Rotary Club of Shetland

"Service above self"

The Rotary Month

May / June 2012

This Rotary Month starts with two recycling appeals. One of the charities that the Club supports is Vision Aid Overseas, an organisation that is dedicated to transforming access to eye care services in developing countries. One of the ways that it does this is by collecting spectacles and passing them on to people in poorer countries who would otherwise have no access to improved eyesight. If you have any spectacles that you do not need, then please track down a Rotary member (their names and pictures are on the Rotary Club website at and pass them on. The club will send them on to Vision Aid who will use them to transform someone’s life.
The second appeal is for unwanted mobile phones. These all have a value and any money that is raised goes into the Club’s charity fund. Again, if you have a ‘phone that you don’t need, please track down a Rotary member and pass it on.

Our weekly meetings continued as usual and our first speaker for May was member John Telford who talked to members about his recent trip to visit the battlefields of Normandy. In 1944, the allied forces in World War 2 needed to open a western front and chose Normandy for its sheltered beaches. As anyone who has seen Saving Private Ryan will know, the beaches were very well defended and casualties were high. John’s trip included a visit to the American cemetery immediately above Omaha beach as well as the site of some of the other famous battles such as Pegasus Bridge.
There seemed to be a French theme to the month as this was followed by a talk and slideshow by member Robin Sandison about his many trips to the Loire region of France. Judging from Robin’s pictures the area seemed to be a mix of ancient and modern architecture, set amongst lots of pretty countryside and rivers.

Our last speaker for the month was Neil Pearson of the Shetland Youth Information Service. Neil started as a youth worker at the tender age of 14 and joined the Shetland Youth Information Service after leaving university. The service is based at the Market Cross in Lerwick and performs three main functions. Its first role is as a drop-in service, helping to put young people in touch with any help that they may need. Its second function is as a peer education service. Groups of young people are trained to run workshops for their peers on topics such as drugs, alcohol and sexual health. The other main function of the service is outreach and this is Neil’s speciality. Neil is also on the Shetland Children’s Panel and has recently taken over as co-ordinator for the Youth Volunteering Awards, a joint project between Voluntary Action Shetland and the Rotary Club of Shetland.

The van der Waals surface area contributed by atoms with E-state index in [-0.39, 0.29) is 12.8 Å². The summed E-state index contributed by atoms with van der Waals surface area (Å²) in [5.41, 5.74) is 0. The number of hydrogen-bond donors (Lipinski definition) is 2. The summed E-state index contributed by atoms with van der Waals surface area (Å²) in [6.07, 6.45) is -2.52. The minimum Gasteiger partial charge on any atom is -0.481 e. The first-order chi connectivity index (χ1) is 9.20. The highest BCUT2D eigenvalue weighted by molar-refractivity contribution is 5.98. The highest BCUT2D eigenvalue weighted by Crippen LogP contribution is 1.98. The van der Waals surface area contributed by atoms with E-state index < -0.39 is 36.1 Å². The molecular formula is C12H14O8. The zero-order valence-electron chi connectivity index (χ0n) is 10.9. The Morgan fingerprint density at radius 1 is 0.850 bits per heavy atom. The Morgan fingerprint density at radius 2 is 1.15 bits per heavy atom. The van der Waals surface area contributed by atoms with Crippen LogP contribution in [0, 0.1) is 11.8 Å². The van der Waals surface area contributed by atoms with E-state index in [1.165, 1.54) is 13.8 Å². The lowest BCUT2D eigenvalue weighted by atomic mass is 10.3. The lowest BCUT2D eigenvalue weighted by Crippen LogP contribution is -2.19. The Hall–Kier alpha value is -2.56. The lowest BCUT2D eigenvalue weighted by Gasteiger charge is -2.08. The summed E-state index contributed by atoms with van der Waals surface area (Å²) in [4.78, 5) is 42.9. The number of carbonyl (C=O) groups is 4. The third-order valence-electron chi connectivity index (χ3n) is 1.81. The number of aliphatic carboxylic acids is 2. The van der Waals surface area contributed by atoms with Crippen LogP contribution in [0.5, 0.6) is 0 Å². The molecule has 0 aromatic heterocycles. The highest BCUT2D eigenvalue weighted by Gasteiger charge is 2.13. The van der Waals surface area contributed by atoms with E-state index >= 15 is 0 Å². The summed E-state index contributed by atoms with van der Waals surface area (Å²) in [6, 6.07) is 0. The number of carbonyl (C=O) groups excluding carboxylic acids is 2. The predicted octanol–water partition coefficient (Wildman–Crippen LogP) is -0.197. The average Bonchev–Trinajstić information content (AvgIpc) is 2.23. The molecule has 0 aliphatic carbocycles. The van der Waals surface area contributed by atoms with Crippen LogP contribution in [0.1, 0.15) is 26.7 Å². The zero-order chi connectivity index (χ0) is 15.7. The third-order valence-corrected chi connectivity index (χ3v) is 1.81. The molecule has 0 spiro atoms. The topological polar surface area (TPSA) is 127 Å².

The month ended on a real high with the Club’s participation in the Relay For Life. It was a fabulous evening and members are looking forward to the next one.

Our first talk in June was about another marathon fund raising effort. Bill Crook of Nesbister came to talk to the Club about his recent Land’s End to Unst bike ride. Bill started out from Land’s End shortly before the Olympic flame but completed his trip of 1082 miles a lot more quickly! Bill took the scenic route along mainly B-roads and, judging from all the pictures, had a journey of beautiful scenery and fabulous weather, with only two showery days in the whole trip. Bill used the opportunity of his adventure to raise money for Mary’s Meals and raised over £2,500, including a donation from the Rotary Club.

The Rotary year ends in June and so it meant the end of Peter Campbell’s year as president. Peter handed over to Steve Benn from Virkie. Steve has been a member of several Rotary clubs in the UK and members wished him well for his year as President.

The last meeting in June was a trip out to the Shetland Museum and Archives. Members and their partners were given an introduction to the archives by Brian Smith. The archives were founded in 1976 and were originally situated in St Olaf Street but the new building offers a big repository and allows documents to be preserved in ideal conditions. The main source of records for the archive has, perhaps not surprisingly, been the Shetland Islands Council and its predecessors. One of the items that Brian showed was the first volume of council minutes, with fifty years of meetings recorded in immaculate handwriting in a single volume. The archive contains many types of records, including Kirk, Crown and court documents as well as some beautiful maps.

The month finished with a celebration for the club. It is forty years since the club was founded and members celebrated with a dinner at Hay’s Dock restaurant in Lerwick after their trip to the archives. The picture blow shows Club President Steve Benn (r) presenting a 40 year service certificate to the Club's sole remaining original member, David Polson (l).

40th dinner 600 x 450
Rotary wheel outline 100 x 100

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